14 January 2010
Recent ECHR ruling on stop and search powers
In an article in The Register, Robert Brown, partner, Corker Binning, comments on how ignoring the recent ECHR ruling on stop and search powers could amount to false detention.
New Labour bring old Nuremberg Laws to Britain
Police may act unlawfully when ‘only obeying orders’
By Jane Fae Ozimek
Police officers could find themselves on the wrong end of a citizen’s arrest if they follow advice issued by Home Secretary, Alan Johnson, after the European Court of Human Rights slapped the UK’s stop and search laws.
According to government lawyers, however, so long as officials are “only obeying orders”, there is little the ordinary citizen can do to resist them.
This law gives police powers to stop any individual within “designated areas” and search them for material related to terrorist actions without having to show “reasonable cause” to justify their actions: it is the basis for much of the current tension between police and photographers.
Although the court ruled that the exercise of this power was unlawful under article 8 of the Human Rights Act – the Right to respect for private or family life – the Home Office responded instantly with a statement asserting “business as usual”. The Home Secretary said:
“Stop and search under section 44 of the Terrorism Act 2000 is an important tool in a package of measures in the on-going fight against terrorism.
“I am disappointed with the ECHR ruling in this case as we won on these challenges in the UK courts, including in the House of Lords. We are considering the judgment and will seek to appeal. Pending the outcome of this appeal, the police will continue to have these powers available to them.”
The difficulty with this response – which is already being echoed in guidance issued by ACPO and individual police forces – is that the UK Government lost its case in Strasbourg, and were ordered to pay costs to the defendants. No fine was levied in this instance – but continued government resistance to the Human Rights convention seems bound to bring on heftier penalties. Furthermore, unless the government changes the way the law is applied, then there is no reason to expect any similar cases not to go the same way.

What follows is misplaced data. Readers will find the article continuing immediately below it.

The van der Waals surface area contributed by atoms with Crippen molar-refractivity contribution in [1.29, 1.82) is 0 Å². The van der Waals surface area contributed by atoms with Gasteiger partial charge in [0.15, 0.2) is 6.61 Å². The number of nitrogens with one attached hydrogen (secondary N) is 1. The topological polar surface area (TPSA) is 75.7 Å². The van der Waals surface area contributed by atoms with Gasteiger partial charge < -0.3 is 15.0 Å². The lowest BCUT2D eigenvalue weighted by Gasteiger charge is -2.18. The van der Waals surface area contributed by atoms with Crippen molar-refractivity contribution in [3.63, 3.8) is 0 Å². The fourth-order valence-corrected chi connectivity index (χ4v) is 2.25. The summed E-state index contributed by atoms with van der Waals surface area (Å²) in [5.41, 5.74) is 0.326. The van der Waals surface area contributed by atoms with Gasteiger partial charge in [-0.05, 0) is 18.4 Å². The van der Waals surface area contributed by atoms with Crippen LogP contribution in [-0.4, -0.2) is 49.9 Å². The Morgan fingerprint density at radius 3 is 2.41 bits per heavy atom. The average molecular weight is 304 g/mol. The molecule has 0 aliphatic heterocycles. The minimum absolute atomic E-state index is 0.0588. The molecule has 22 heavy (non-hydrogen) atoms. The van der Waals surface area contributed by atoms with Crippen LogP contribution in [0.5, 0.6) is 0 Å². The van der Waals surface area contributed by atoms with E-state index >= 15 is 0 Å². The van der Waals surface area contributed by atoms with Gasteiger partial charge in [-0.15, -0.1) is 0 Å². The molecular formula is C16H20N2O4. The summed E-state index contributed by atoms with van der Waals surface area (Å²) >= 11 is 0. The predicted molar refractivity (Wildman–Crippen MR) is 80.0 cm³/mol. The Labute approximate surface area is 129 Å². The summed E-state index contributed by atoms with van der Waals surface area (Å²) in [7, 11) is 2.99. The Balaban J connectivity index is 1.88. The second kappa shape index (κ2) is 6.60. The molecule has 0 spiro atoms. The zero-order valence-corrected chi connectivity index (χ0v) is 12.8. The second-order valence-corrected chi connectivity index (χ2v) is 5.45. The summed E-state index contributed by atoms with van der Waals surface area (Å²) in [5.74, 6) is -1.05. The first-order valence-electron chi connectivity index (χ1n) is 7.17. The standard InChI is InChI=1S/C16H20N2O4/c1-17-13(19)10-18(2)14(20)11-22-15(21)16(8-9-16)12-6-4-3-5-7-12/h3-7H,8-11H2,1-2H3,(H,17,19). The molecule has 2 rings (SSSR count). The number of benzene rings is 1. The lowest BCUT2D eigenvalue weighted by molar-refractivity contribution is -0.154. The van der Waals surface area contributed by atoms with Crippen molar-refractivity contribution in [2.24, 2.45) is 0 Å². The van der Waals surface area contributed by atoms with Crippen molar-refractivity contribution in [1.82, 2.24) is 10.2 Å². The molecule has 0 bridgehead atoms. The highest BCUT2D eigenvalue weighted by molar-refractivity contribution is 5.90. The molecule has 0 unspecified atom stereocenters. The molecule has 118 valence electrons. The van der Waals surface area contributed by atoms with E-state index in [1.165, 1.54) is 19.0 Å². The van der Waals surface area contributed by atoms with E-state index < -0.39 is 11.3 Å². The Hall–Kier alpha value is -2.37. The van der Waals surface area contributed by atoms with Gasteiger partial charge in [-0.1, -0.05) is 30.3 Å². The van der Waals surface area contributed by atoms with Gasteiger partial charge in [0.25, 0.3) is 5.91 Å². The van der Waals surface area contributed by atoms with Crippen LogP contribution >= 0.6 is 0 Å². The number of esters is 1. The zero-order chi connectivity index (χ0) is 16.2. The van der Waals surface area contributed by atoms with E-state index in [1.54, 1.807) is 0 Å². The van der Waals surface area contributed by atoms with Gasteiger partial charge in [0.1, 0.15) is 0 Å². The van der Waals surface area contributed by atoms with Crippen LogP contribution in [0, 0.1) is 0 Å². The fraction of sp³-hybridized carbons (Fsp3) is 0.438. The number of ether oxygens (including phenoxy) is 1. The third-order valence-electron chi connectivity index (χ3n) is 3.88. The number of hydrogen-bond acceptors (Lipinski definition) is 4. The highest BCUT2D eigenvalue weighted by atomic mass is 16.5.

If the police apply the law in the same way as they did before this ruling, then expect growing numbers of protesters to take the police to court and to extract serious money from them in the form of costs and damages.
However, the potential consequences could be far worse. According to Robert Brown, a partner with specialist criminal law firm Corker Binning, where an arrest is not lawful, it could well amount to “false detention” – itself both a civil matter and a serious criminal offence.
False detention is, in fact, sufficiently serious an offence that an individual arrested in this way could potentially respond by carrying out a citizen’s arrest on the arresting officer.
But be warned. Without cast-iron evidence, the chances of making such a charge stick are slight, and the would-be good citizen is just as likely to find themselves facing a charge of resisting arrest. El Reg therefore expressed its surprise at the advice given to the Home Office, and were even more surprised by the response.
The Home Office claim that they have already thought through these possibilities. In a further statement, a spokeswoman for the Home Office told us: “The Office of Security and Counter Terrorism (OSCT) has sought Counsel advice as to the status of existing Authorisations and over what message those forces affected should issue to their staff. Counsel’s preliminary view is that, “in terms of domestic law, the police should for the time being be protected by Section 6(2)b Human Rights Act in acting under Section 44”.
“This section provides that a public authority which is acting so as to give effect to primary legislation which cannot be read in a way which is compatible with the Convention, does not act unlawfully.”
In plain English: even if a particular law is “unlawful” an official acting in compliance with that law would not themselves be acting unlawfully. Or, to put it another way, some 60 years after the Nuremberg Trials, the UK government appears to have enshrined in UK law – in the Human Rights Act, no less – the principle that no matter how illegal a law, so long as officials are merely obeying orders, they cannot be held responsible for their actions